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AFRICOM Related News Clips 15 March 2012

AFRICOM Related News Clips 15 March 2012

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Published by U.s. Africa Command
Today's news clips related to AFRICOM and beyond.
Today's news clips related to AFRICOM and beyond.

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Published by: U.s. Africa Command on Mar 15, 2012
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United States Africa CommandPublic Affairs Office15 March 2012
USAFRICOM - related news stories
Good morning. Please see today's news review for March 15, 2012. This new format is bestviewed in HTML.Of interest in today's report:- 'Small footprint, high payoff': US Marines train Ugandan forces to face al-Shabaab- Somali Woman Shines in military Training Program- Islamists urge southern Somalia residents to fight government troops- US presses Sudan as Clooney voices outrageU.S. Africa Command Public AffairsPlease send questions or comments to:publicaffairs@usafricom.mil 421-2687 (+49-711-729-2687)
Defense Video & ImageryDistribution System
Associated Press (AP)
Islamists urge southern Somaliaresidents to fight government troops
BBC Focus on AfricaMagazine
Agence France-Presse(AFP)
Washington Post - Online
Africa Online - Online
Bloomberg Businessweek
Associated Press (AP)
Agence France-Presse(AFP)
USAFRICOM PublicAffairs
Behind an unmarked white door, beside the Laundromat on Kelley Barracks, a library has been born.
United Nations NewsService
News Headline:
'Small footprint, high payoff': US Marines train Ugandan forces to face al-Shabaab, LRA |
News Date:
Outlet Full Name:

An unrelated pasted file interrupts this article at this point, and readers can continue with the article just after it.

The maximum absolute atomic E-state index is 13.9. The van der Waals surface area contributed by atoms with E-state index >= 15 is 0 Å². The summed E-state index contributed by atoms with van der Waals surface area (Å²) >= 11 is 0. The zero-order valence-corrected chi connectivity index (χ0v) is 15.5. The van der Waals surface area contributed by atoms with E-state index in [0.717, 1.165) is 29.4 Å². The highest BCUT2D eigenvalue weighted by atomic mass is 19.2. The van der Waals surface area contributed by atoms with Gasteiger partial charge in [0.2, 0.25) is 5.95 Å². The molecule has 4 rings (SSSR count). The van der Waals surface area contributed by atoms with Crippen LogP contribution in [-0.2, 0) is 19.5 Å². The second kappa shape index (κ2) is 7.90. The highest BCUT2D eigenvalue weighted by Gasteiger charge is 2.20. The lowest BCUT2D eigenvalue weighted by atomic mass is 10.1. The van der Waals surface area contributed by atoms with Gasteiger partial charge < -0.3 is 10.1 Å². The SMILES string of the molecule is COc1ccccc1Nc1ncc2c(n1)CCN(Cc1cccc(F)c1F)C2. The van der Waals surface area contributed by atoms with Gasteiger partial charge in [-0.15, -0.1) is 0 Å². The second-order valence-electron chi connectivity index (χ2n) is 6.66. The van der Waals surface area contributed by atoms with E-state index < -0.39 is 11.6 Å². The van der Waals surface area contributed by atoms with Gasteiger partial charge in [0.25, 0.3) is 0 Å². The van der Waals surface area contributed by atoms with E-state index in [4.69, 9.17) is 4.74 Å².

News Text:
A thousand miles from the nearest major American base,about 30 U.S. Marines have been training a company of Ugandan soldiers for the fight againstterrorism in East Africa since arriving in country, Feb. 3.Special Purpose Marine Air Ground Task Force 12, the Marines' Sicily-based parentcommand, is tasked with sending small training groups into Africa to partner with localmilitaries in an effort to indirectly blunt the spread of extremist groups across the continent.The Uganda team of force reconnaissance, infantry, and combat engineering Marines firstcovered the use of a variety of weapons systems, marksmanship and field medicine, commonsoldiering skills Ugandan leaders say their men can use against the brutal Lord's ResistanceArmy. More specialized follow on training began March 5 and is designed to help the Ugandanfield engineers counter al-Shabaab insurgency tactics in Somalia, where urban obstacles andIEDs reminiscent of the war in Iraq are common.
―We are answering a stated need by our African partners,‖ said Lt. Col. David L. Morgan,
commander of SPMAGTF-12 and 4th Force Reconnaissance Company.
―Our mission inUganda is yet another example of what this versatile force can do.‖
The task force has dispatched teams across a wide swath of Africa over the course of their sixmonth deployment in support of Marine Forces Africa, sending anywhere from five to 50Marines into partner nations for days to months at a time. The unit is among the first of its kindand the mission in Uganda is one of its last.From al-Shabaab to the LRA
―The soldiers on training will use the acquired knowledge in war 
-torn Somalia and in the hunt
down of fugitive LRA commander Joseph Kony wherever he is,‖ said Ugandan People's
Defense Force Lt. Col. Richard C. Wakayinja, a senior officer in the field engineering unittraining with the Marines.The UPDF is simultaneously providing the bulk of the more than 9,000 African Unionpeacekeepers engaging al-Shabab in Somalia while also staying on the hunt for Kony and his